The real problem is the definition of waste in landfill generally. The tax, which would encourage recycling and waste minimisation, is designed to tackle local authority waste and commercial industrial waste, which might be eliminated if minimising such waste were encouraged more. Unfortunately, certain processes, such as the dredging of canals and the washing of sugar beet, inevitably create unavoidable residues that are not, in the usual definition of waste, regarded as waste products. Those residues are simply what has come up from the earth and, when they return to the earth, cannot be regarded as man-made waste. There is an obvious difference between that position and the usual position in a commercial or public landfill site.
The most common items in any landfill site, by mass, are telephone directories. If we seek ways to minimise the bulk in landfill sites, the first thing that we might do is compel all telephone companies to collect their telephone directories and recycle them. That would take about one third of household waste out of any landfill site.
The Minister told the House the environmental reasons for raising the new tax. I strongly support what the Government are doing. I have qualms about the use of inert material such as soil from sugar beet and dredgings from canals, but let us compare those types of material with the material that is left after ores have been processed. Ores come out of the earth and, after the metal has been extracted from them, a certain amount of rock is left. It comes in the form of pure, inert—albeit chunky—pieces of soil, but it is from the earth and is usually placed into landfill straight afterwards.
There is no way of minimising the amount of inert rock material that results from processing an ore into a metal. I shall give the Committee a specific example. A company in my constituency, Harcros, provides most of Europe's chrome. The chromium ore is mined in South Africa and Russia, it is brought to this country by ship and transported by road to the factory, where it is melted in a giant furnace to produce the chrome which appears on our cars, refrigerators and other domestic appliances which we use every day.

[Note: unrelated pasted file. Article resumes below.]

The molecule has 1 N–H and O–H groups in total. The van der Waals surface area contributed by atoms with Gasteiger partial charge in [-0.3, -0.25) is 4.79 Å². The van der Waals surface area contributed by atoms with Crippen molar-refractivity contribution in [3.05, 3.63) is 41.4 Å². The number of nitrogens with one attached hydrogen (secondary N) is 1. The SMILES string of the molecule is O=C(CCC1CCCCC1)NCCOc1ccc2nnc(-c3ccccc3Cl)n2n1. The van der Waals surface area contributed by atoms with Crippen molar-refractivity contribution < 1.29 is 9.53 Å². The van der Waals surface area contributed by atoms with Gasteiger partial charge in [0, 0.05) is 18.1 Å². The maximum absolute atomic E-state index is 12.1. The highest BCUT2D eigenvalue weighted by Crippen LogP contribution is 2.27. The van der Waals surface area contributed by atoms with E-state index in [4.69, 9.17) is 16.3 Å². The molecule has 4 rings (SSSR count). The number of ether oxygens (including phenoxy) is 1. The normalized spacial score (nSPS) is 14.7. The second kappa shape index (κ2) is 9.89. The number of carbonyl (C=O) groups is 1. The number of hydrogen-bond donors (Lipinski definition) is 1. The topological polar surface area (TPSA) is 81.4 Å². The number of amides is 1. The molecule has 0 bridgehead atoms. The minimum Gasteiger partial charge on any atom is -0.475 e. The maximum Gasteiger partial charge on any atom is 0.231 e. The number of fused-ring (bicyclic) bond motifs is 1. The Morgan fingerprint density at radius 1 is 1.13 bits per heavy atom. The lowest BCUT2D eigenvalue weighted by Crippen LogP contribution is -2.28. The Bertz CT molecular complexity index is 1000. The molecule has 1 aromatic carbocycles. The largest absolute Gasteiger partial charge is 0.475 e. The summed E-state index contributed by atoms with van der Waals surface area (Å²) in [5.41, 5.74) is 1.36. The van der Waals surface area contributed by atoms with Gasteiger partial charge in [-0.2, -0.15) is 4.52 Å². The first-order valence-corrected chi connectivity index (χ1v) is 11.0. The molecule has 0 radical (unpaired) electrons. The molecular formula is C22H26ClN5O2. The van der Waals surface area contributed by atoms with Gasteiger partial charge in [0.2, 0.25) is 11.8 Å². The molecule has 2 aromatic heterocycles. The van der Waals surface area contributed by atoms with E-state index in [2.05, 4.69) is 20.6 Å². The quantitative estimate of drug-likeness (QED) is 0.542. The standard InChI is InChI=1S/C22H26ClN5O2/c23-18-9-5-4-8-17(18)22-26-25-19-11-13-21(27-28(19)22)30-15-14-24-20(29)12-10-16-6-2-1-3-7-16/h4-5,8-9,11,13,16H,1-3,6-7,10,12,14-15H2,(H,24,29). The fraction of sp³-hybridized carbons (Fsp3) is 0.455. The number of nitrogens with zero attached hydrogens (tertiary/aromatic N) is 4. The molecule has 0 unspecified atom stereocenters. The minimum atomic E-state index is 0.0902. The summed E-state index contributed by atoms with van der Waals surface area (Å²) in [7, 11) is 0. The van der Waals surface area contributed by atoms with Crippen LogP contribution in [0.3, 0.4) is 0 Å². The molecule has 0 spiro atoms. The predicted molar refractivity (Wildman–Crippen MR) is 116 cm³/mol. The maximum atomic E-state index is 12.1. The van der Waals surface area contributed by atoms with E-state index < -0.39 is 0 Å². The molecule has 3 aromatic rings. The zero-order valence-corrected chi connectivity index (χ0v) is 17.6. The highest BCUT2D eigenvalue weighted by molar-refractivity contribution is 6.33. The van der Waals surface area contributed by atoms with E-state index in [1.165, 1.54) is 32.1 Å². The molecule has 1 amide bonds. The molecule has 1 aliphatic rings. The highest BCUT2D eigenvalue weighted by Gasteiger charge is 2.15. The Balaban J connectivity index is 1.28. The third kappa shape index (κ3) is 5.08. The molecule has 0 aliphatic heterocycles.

The residue from that process is an inert grey powder which must then go to landfill. The amount of powder resulting from the process cannot be minimised: it is produced in direct proportion to the amount of ore used, which is dependent on how much metal must be extracted. There is no way that Harcross can minimise the waste inert material that it produces. It disposes of the material in clay-pits and it sells the clay to a brick manufacturer next door. The firm owns the landfill site, which is not available for public use.
The firm can control the amount of waste material produced only by cutting production. Therefore, I am afraid that the landfill tax will impose a severe penalty on that company. If it installs new processing machinery to ensure that there are no poisonous chemicals in the residue, it will not be allowed to offset the cost of the machinery against the amount paid in landfill tax. The company has its own landfill site and it is not depriving others of landfill facilities, but the costs that it incurs will eventually be passed on to the customer.
The hon. Gentleman presents a compelling argument in the context of a specific case. However, does he agree that there is a difference between general waste that is derived from mineral exploitation and the circumstances described in amendment No. 2, in that the waste material that is derived from mineral exploitation is manmade, whereas the waste that is found in inland waterways is deposited naturally by the river courses which feed those waterways?
The inland waterways are manmade also. Material is excavated from those waterways by way of a human process in the same way that extracting metal from an ore is a human process. We are in danger of creating an anomaly in that regard.
We may also create an anomaly in the case of development corporations. My hon. Friend the Member for Davyhulme (Mr. Churchill) mentioned the Trafford Park development corporation; the Teesside development corporation is located in my constituency. In both cases, large areas of land—which are called brown-field sites—are being reclaimed. Those areas were previously subject to industrial development and in many cases their reclamation involves removing concrete, tarmac and other materials. That waste material is removed and used as landfill on another part of the site, or it is taken from the site and landfilled elsewhere.